The Repetition Game

Photo Courtesy elPadawan/flickr

Photo Courtesy elPadawan/flickr

Things I love about my profession include getting to hear a child’s first word, seeing the “light bulb moment” when a child has figured out how to do something that was really difficult for them, or being able to dismiss a child because they have mastered all goals (even though it makes me sad at the same time). These are all things that I have experienced. These are all things that I love.

But in order to get to experience these things, I have to do something I don’t love. Repetition. Repetition of games, repetition of words, repetition of play routines… Sometimes I get tired of doing the same activities. Sometimes I get tired of the same outcomes. Some days, I’m just itching for something new because I don’t think I can do this activity one more time without going crazy!

Haven’t we done this same activity a thousand times?

It feels like it. My first reaction is to pick a different activity because I’m bored or because I’m over it. It’s tempting to forget that I’m the therapist and it isn’t about me. I don’t put the child into my comfort box. I have to get into their comfort box and work my way out from there. It doesn’t matter if I’m bored or if I’m tired. It matters how the child is doing.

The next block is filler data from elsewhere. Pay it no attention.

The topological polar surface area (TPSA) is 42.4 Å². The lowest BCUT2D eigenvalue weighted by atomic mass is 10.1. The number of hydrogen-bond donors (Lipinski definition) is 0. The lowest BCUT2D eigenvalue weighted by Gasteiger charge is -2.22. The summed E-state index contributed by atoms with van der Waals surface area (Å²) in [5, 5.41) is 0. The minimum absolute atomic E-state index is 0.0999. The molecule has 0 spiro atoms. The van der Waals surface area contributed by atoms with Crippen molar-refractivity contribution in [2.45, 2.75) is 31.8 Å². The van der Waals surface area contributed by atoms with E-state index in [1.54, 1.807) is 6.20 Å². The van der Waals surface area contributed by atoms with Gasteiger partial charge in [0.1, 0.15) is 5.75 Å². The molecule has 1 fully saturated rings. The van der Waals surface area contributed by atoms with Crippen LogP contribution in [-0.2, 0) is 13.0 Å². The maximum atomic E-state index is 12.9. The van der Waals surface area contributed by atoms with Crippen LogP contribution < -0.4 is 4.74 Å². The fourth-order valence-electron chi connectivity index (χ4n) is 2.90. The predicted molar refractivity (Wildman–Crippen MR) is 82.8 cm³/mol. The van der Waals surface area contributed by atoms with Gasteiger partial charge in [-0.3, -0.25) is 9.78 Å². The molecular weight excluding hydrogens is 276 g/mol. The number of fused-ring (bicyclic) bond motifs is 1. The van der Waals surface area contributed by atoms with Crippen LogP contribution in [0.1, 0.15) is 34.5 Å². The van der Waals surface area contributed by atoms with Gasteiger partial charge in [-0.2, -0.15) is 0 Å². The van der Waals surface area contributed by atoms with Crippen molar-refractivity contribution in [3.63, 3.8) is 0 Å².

Repetition of activities is the way a lot of kids learn.

I know that, but it is easy to forget. If you have never tried an apple, can you describe the way it tastes? You can’t. In a similar way, we can’t expect kids to use language when they have no idea what’s in front of them! By repeating an activity over and over, we provide them with experience, vocabulary, and appropriate play models. Each time they do the same activity, they have more information to pull from and the demand placed on them gradually becomes less and less.

I was reminded of this recently when one of my patients did something that he has never done before. He looked at me and tried to engage me in play. He wanted me to play with him. This may not seem like a big deal to some, but when you are trying to play with a kid and, frankly, he always seemed annoyed that you were there disrupting him, it is a BIG deal. He was listening to me all of the other times we were doing the same activity – the activity I almost didn’t do (again!) because I was getting bored – but on this day, everything clicked. I am grateful for reminders like these that help me remember some of the basics of my profession. It’s easy to get caught up in other ideas, but when it comes down to it, repetition is something both therapists and parents should always remember to do.

Jessie Nelson Willis, M.Ed., CCC-SLP

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